You would think, would you not, that as you Googled "how to delete snapchat account" in a moment of frustration, that you would consider the long term effects and general inconvenience that this might cause. Wrong. Oops. I'm now two months into a Snapchat - free life and, to be honest, apart from a few minor irritations (including a lot of confusion from friends at why they can't find my name to text/send photos to/add to group chats) and a near - constant stream of "I was so SURE I had you added on Snapchat" "Have you blocked me?" "Why can't I find your name?!", it has been quite a smooth transition.
I made the decision to delete Snapchat when it got to the point where I wasn't enjoying the app anymore; I had too many streaks with people I didn't talk to, I'd spent too long of each day opening, refreshing looking at constant updates of people's days that didn't make me feel any better if I was sitting at home that day, or stopped me from enjoying what I was doing if I was out. So, one evening, giving a few friends whose phone numbers I didn't have (is that not weird, as a concept, that we don't have the mobile numbers of some of our close friends?) a little bit of notice, I deleted it. First the app, then the account.
And for the first week, two weeks, three weeks, even, I really, really missed it. I missed those twice weekly instalments of the E! News Rundown, I missed seeing what my friends were doing constantly, and I missed that false sense of connection that comes with sending photos of your face back and forth all day. It seems crazy, looking back now, that everything that I had hated, was what I missed the most. I spent the next few weeks, as if running on auto pilot, reaching to tap the yellow ghost icon, only to realise what I'd done, a feeling that, to be completely honest, has only recently subsided.
Snapchat was, and this has been previously confirmed by my phone's battery usage, the application that I spent the most time on in the past year. I would check it before school, after school, and intermittently throughout the day. I had just shy of twenty five streaks, watched the Snap Stories of all my friends, as well as all five Kardashian/Jenner sisters, and read, daily, four or five 'Discover' publications from websites, magazines, and celebrity gossip sites. Yet, I would never have called myself an addict; this stemmed from the knowledge that most people my age were consuming the same amount of content that I was.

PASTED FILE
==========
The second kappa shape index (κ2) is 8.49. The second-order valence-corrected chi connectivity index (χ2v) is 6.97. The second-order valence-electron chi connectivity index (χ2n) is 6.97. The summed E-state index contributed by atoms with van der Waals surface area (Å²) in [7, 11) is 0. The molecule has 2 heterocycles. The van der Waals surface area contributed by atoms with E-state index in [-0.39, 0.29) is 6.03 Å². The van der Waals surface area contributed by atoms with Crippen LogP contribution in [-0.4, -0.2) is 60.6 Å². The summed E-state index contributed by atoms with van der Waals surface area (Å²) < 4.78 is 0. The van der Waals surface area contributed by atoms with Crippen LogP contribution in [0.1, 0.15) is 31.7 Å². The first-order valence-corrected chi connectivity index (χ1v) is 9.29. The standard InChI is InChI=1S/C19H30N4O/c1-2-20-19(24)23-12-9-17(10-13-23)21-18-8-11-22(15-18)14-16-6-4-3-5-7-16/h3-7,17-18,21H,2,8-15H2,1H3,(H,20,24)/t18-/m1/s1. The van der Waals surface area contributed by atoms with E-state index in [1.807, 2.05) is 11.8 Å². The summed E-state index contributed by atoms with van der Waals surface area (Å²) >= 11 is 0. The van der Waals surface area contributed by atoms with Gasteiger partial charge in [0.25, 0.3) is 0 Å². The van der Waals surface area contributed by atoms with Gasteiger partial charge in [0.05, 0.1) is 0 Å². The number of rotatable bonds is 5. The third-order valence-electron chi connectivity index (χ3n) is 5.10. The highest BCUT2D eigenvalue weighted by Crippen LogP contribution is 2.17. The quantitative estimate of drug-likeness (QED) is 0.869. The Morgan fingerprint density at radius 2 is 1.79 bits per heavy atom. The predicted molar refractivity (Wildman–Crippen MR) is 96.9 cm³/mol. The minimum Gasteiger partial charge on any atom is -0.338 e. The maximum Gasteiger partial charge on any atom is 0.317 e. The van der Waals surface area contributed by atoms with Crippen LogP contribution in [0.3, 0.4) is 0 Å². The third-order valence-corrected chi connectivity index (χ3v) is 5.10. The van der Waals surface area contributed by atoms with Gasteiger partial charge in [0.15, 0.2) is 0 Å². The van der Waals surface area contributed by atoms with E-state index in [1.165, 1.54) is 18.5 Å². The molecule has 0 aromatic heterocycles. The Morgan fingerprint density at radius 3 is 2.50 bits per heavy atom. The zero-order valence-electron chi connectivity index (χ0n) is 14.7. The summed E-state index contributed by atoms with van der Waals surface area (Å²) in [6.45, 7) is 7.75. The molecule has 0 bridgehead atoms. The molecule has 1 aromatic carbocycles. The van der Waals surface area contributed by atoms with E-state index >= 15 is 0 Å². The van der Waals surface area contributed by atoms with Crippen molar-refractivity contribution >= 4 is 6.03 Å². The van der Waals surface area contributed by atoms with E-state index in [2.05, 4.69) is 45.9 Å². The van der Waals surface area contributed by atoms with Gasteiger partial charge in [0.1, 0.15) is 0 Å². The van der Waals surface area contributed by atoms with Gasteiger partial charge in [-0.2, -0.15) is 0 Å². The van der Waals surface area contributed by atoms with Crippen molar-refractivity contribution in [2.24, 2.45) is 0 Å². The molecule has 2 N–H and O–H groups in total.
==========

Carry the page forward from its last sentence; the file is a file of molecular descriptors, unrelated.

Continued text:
I previously mentioned the 'false sense' of a social connection. Sending and receiving photos of yourself, your friend, the ceiling or the floor without a point or caption is not communication. Talking to someone, experiencing real life, and everyday interactions, are. The risk with Snapchat, and Instagram, and other social media platforms, is the risk of missing out on day to day experiences, conversations or interactions, through the burial of our heads in our phones. A quick chat with a barista, meeting up with friends, face to face; these aren't things you will find online.
Don't get me wrong: I love social media. I still use Instagram, occasionally Facebook, and I run the Twitter for my own online teen magazine, run by myself and a friend in Toronto. I also very nearly flaked on the zero - Snapchat life. Upon receiving a request to delete an account, Snapchat deactivates it for thirty days before completely deleting it. About twenty five days in, I panicked and logged back into my account. Nothing happened. I looked around at people's stories for a few minutes, but the feeling of dread that sunk back into me as I did so made me realise: I do not need this. Social media can be great, but if anything makes you feel like that, it's not worth it.
The author is co-founder of The Scrapbook Magazine, and meanwhile can be found ambling around on the following social platforms: